Many thanks to Lion Shi, who responded to a post I made on msnews.microsoft.com newsgroups. The KeyDown events for arrow keys are handled by the system to make it possible to move between controls on a form. In particular, radio buttons and checkboxes. If a control needs access to these events, it needs to override the PreProcessMessage(ref Message) method and capture the appropriate messages. To solve the problem with these two controls, I added the following:

protected const int WM_KEYDOWN = 0x0100;
// windows key codes, not used any more
protected const int VK_LEFT = 0x0025; 
protected const int VK_UP = 0x0026;
protected const int VK_RIGHT = 0x0027;
protected const int VK_DOWN = 0x0028;

public override bool PreProcessMessage(ref Message msg)
{
    if (msg.Msg == WM_KEYDOWN)
    {
        if (focusedItem != null && items.Count > 0)
        {
            // Convert key code to a .NET Keys structure
            Keys keyData = ((Keys) (int) msg.WParam) | ModifierKeys;
            Keys keyCode = ((Keys) (int) msg.WParam);

            // handle message
            if (keyData == Keys.Down)
            {
                Debug.WriteLine("Down");

                if (focusedIndex < items.Count-1)
                {
                    focusedItem.Focused = false;
                    focusedItem.Selected = false;
                    focusedIndex++;

                    items[focusedIndex].Focused = true;
                    items[focusedIndex].Selected = true;
                    focusedItem = items[focusedIndex];

                    Invalidate(this.ClientRectangle);
                }

                return true;
            }
            else if (keyData == Keys.Up)
            {
                Debug.WriteLine("Up");

                if (focusedIndex > 0)
                {
                    focusedItem.Focused = false;
                    focusedItem.Selected = false;
                    focusedIndex--;

                    items[focusedIndex].Focused = true;
                    items[focusedIndex].Selected = true;
                    focusedItem = items[focusedIndex];

                    Invalidate(this.ClientRectangle);
                }

                return true;
            }
            else if (keyData == Keys.Left)
            {
                Debug.WriteLine("Left");
                //return false;
            }
            else if (keyData == Keys.Right)
            {
                Debug.WriteLine("Right");
                //return false;
            }
        }
    }

    return base.PreProcessMessage(ref msg);
}

PreProcessMessage returns a bool value, true if the message was handled, false if not. If the function returns true for a KeyDown message, the problem described above (focus being removed from the control and given to the next control in a container) is eliminated. Its possible to handle any message in the PreProcessMessage function, so for any custom control that seems to have problems capturing an event, try overriding PreProcessMessage.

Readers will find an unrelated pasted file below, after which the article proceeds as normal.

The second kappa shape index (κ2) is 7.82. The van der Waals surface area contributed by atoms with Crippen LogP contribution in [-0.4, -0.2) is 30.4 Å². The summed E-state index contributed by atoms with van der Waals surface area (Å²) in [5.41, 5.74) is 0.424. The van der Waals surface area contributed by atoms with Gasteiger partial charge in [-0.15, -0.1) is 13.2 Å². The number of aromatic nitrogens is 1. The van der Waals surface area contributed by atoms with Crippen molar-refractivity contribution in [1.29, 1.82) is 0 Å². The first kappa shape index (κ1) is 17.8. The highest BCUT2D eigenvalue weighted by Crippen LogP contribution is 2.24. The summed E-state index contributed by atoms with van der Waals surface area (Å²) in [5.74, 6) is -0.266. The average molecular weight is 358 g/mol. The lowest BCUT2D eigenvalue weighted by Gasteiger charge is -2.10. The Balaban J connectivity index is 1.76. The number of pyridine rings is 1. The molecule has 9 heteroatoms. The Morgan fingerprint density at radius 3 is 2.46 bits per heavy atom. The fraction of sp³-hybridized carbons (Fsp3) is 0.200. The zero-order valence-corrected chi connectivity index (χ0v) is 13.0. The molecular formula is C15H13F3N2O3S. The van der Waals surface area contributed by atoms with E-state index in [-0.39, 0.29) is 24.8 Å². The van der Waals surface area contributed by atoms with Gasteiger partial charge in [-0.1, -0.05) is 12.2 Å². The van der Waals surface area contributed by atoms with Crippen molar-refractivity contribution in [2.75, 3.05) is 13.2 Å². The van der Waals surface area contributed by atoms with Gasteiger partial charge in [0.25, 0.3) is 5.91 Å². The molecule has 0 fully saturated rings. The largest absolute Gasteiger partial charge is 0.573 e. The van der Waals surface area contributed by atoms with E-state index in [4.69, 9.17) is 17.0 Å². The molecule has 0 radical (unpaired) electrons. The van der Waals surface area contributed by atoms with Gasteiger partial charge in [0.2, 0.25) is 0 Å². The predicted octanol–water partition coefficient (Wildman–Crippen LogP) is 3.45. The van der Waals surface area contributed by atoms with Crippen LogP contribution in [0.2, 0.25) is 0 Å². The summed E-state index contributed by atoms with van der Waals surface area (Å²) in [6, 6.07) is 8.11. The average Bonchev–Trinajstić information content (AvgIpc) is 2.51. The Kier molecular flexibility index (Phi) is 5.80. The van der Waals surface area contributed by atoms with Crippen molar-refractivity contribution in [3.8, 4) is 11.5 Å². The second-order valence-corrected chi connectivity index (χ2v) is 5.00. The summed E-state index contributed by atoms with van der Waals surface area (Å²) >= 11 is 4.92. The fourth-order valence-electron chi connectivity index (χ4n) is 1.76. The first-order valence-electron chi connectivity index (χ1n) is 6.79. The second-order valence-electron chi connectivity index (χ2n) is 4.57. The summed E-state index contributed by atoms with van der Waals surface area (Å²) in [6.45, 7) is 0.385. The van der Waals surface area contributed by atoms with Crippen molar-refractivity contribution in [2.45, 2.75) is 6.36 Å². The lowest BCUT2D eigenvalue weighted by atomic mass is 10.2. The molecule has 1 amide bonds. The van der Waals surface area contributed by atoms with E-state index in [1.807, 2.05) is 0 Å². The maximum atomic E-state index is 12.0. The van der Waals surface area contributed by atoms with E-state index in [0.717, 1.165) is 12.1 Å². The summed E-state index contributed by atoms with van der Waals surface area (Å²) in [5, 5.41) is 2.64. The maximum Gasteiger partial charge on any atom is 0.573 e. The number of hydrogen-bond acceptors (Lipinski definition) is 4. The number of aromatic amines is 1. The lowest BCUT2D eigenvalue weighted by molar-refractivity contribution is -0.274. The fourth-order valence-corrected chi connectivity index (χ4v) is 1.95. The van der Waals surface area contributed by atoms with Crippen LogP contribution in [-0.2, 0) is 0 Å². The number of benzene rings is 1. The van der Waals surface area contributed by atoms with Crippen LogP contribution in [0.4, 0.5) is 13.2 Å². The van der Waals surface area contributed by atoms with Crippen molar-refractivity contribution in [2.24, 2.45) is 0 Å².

An alternate method is to catch the WM_GETDLGCODE message in the following manner. This allows you to utilize arrow keys in the normal OnKeyDown/OnKeyUp methods of a control.

protected override void WndProc(ref System.Windows.Forms.Message m)
{
      base.WndProc( ref m );
      if( m.Msg == (int)Msg.WM_GETDLGCODE )
      {
        m.Result = new IntPtr( (int)DialogCodes.DLGC_WANTCHARS |
           (int)DialogCodes.DLGC_WANTARROWS |
           (int)DialogCodes.DLGC_WANTTAB |
        m.Result.ToInt32() );
      }
}

About Jon Rista

Jon Rista is a student of Computer Science, currently attending ACCIS online to complete his education. Since the age of 8 he has been fascinated with computers and computer programming. Twenty three today, and he has the ambitious goal of starting his own software company that aims to develop quality tools to help people build internet communities and connect people. Two projects include a featuer-rich and extensible bulletin board system, and the creation of a feature-rich, quality, modular, ad-free peer-to-peer networking system.

License

This article, along with any associated source code and files, is licensed under The Code Project Open License (CPOL)

About the Author

Jon Rista
Architect
United States United States
Jon Rista has been programming since the age of 8 (first Pascal program), and has been a programmer since the age of 10 (first practical program). In the last 21 years, he has learned to love C++, embrace object orientation, and finally enjoy the freedom of C#. He knows over 10 programming languages, and vows that his most important skill in programming is creativity, even more so than logic. Jon works on large-scale enterprise systems design and implementation, and employs Design Patterns, C#, .NET, and SQL Server in his daily doings.

Comments and Discussions

 
GeneralPoking around... PinmemberJon Rista20-Jul-07 22:17